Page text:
There are a few moments when “The Glass Castle” threatens to come to emotional life.

But they pass.

Heaven knows there’s a compelling story here.  Based on Jeannette Walls’ best-selling memoir of a wildly unconventional upbringing and a troubled maturity, this film describes a girlhood dominated by fiercely nonconformist parents who are always just a step ahead of the cops and the child services people. (This was a theme explored, with more success, in last year’s “Captain Fantastic.”)

But despite offering a hair-raising depiction of how not to raise children, Destin Daniel Cretton’s film plays more like a freak show — with one display of parental insanity following another — than the deeply moving drama it obviously aims to be.

New York City, 1989.  From a taxi window gossip columnist Jeannette Walls (Brie Larson, an Oscar winner for “Room”) spots a distressing and deeply personal vignette: An unkempt woman scrounges through a dumpster while her man rages at the passing traffic.

They are Rose Mary (Naomi Watts) and Rex (Woody Harrelson), Jeannette’s parents, who are squatting in an abandoned building and living hand to mouth.

This triggers a series of flashbacks to Jeannette’s nomadic and impoverished childhood and especially her relationship with Rex, a possibly brilliant man who is all ideas and no follow-through, a mean alcoholic and a charismatic ranconteur.

Rex is the kind of guy who, lacking money for Christmas presents, takes his kids outside to pick a star for their very own. (Awww.)  He’s also borderline abusive, teaching his terrified daughter to swim by throwing her in the deep end of the pool.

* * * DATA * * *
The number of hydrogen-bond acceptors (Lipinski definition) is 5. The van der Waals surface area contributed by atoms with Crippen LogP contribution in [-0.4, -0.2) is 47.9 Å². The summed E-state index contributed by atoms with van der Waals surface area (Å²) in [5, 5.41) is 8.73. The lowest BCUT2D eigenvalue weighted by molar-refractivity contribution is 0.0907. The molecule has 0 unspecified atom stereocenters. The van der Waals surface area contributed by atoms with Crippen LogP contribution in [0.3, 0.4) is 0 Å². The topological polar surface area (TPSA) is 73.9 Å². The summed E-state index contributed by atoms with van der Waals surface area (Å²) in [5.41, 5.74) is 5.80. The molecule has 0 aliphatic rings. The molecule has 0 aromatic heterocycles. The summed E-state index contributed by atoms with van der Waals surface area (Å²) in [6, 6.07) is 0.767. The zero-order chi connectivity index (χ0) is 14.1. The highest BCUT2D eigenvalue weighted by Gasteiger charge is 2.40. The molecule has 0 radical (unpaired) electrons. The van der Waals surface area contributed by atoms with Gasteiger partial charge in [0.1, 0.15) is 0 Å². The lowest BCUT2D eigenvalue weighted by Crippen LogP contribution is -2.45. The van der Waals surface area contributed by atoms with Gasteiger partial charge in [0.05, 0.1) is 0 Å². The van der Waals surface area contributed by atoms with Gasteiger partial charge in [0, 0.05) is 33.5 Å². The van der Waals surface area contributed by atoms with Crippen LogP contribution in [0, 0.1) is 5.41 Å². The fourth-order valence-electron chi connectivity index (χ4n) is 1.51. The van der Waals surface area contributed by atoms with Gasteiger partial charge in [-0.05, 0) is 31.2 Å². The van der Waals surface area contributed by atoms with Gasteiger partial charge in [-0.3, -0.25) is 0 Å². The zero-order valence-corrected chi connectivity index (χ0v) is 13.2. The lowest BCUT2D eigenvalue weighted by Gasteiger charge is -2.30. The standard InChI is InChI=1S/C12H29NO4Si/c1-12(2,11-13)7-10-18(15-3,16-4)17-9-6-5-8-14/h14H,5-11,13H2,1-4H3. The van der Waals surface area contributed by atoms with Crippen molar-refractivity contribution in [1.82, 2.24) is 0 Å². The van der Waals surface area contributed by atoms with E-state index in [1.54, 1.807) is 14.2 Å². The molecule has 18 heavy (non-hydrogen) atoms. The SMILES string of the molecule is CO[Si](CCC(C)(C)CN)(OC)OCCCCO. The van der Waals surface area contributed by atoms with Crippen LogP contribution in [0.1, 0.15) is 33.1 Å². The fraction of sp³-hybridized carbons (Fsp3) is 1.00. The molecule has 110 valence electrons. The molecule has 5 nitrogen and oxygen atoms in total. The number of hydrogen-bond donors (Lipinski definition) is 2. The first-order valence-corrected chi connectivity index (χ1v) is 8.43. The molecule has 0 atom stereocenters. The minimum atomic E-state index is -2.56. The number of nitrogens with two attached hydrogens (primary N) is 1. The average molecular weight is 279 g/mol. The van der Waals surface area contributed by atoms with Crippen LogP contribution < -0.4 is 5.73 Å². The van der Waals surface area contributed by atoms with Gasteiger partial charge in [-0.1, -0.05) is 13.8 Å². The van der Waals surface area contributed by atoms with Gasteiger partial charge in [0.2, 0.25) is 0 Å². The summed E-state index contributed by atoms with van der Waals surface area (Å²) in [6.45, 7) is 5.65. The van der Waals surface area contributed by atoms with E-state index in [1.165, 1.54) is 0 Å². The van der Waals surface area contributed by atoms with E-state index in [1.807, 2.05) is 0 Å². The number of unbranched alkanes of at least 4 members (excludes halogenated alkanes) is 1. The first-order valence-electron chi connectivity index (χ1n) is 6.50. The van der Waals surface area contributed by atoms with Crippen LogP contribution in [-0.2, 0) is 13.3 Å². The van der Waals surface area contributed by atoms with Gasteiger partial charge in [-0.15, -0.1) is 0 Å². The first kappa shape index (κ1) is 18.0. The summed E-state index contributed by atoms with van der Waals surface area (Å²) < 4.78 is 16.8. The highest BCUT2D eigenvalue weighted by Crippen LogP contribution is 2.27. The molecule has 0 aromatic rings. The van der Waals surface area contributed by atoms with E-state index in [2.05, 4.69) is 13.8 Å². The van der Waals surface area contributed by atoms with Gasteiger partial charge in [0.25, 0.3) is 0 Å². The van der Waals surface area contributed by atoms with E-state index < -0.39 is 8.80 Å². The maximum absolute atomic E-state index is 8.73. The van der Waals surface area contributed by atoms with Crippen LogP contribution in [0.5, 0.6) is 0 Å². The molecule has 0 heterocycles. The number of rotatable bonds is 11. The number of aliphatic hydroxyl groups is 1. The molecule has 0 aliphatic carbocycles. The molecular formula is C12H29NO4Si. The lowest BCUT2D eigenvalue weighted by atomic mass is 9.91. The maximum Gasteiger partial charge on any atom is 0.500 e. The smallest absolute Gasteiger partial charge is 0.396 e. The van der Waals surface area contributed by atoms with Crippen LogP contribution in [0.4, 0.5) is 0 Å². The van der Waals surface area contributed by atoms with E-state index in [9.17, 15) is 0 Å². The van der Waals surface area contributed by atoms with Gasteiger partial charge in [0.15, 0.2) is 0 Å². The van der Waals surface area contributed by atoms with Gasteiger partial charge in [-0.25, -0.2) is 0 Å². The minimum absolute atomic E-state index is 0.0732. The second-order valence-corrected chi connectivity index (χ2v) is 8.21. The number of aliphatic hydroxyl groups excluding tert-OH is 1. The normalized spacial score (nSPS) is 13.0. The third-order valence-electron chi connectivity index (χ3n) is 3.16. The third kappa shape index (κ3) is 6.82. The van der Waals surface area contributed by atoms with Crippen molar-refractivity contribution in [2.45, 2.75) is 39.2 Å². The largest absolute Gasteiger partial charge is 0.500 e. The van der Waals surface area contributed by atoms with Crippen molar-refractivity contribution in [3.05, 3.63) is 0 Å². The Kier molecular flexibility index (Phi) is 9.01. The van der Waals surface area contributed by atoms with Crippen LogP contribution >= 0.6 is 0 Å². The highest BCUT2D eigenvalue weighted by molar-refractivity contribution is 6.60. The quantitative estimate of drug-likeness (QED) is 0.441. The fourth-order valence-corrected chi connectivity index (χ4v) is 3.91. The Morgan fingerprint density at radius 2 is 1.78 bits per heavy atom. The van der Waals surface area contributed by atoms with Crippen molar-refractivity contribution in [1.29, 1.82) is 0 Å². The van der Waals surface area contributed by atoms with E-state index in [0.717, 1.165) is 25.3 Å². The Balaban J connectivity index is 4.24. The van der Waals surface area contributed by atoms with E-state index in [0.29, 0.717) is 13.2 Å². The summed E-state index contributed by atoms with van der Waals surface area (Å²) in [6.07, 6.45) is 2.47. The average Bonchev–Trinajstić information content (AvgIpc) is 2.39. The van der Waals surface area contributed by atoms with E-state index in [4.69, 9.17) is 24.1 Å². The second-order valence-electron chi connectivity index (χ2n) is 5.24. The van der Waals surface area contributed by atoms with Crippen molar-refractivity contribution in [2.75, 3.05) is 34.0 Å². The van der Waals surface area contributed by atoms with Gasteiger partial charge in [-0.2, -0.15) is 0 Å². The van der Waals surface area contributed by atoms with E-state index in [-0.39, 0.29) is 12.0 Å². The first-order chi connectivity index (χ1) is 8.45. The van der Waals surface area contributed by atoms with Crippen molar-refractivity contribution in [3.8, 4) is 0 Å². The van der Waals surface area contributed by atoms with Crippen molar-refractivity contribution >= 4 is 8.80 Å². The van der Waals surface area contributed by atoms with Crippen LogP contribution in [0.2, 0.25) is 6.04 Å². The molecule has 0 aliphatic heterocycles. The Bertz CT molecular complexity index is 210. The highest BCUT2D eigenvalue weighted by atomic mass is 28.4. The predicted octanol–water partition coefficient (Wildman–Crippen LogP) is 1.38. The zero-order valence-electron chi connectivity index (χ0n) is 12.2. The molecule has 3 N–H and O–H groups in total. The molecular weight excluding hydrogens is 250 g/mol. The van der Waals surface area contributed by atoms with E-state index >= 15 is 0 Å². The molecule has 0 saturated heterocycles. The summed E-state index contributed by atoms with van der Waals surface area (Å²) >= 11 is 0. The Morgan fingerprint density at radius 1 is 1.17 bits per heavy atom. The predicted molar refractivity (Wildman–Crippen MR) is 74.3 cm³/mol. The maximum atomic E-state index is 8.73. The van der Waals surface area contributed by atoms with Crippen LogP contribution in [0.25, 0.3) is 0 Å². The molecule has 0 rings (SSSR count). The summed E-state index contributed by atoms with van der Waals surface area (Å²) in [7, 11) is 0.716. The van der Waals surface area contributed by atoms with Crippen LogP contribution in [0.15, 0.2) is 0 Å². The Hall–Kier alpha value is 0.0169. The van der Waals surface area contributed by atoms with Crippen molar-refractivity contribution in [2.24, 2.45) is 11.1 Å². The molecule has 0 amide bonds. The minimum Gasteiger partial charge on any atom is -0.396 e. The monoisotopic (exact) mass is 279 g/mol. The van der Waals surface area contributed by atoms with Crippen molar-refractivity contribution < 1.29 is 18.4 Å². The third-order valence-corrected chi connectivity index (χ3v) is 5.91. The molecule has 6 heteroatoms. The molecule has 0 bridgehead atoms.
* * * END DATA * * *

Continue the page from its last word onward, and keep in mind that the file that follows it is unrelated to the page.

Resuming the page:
Rose Mary is only marginally more centered. She devotes herself to painting (without ever improving, apparently) and has no time for mundane stuff like feeding her offspring.  Continue Reading »

“STEP” My rating: A-

83 minutes | MPAA rating: PG

We live in demoralizing times.  All the more reason to check out “Step,” a spectacularly engaging documentary about youth, challenge and triumph.

Amanda Lipitz’s film (amazingly, her first) centers on the step team at the Baltimore Leadership School for Young Women, an institution designed to give at-risk girls and a shot at a rewarding future.  The institution takes pride in sending every one of its graduates on to a higher institution of learning.

Step is a competitive event in which young persons — predominantly African Americans — put on performances involving complex and often high-speed footwork, gymnastics and chanting.  The lyrics often reflect social issues. These routines are performed accapella — no musical backing — although the awesome sound of a dozen or more feet stomping out an irresistible beat is hypnotic in a most musical way.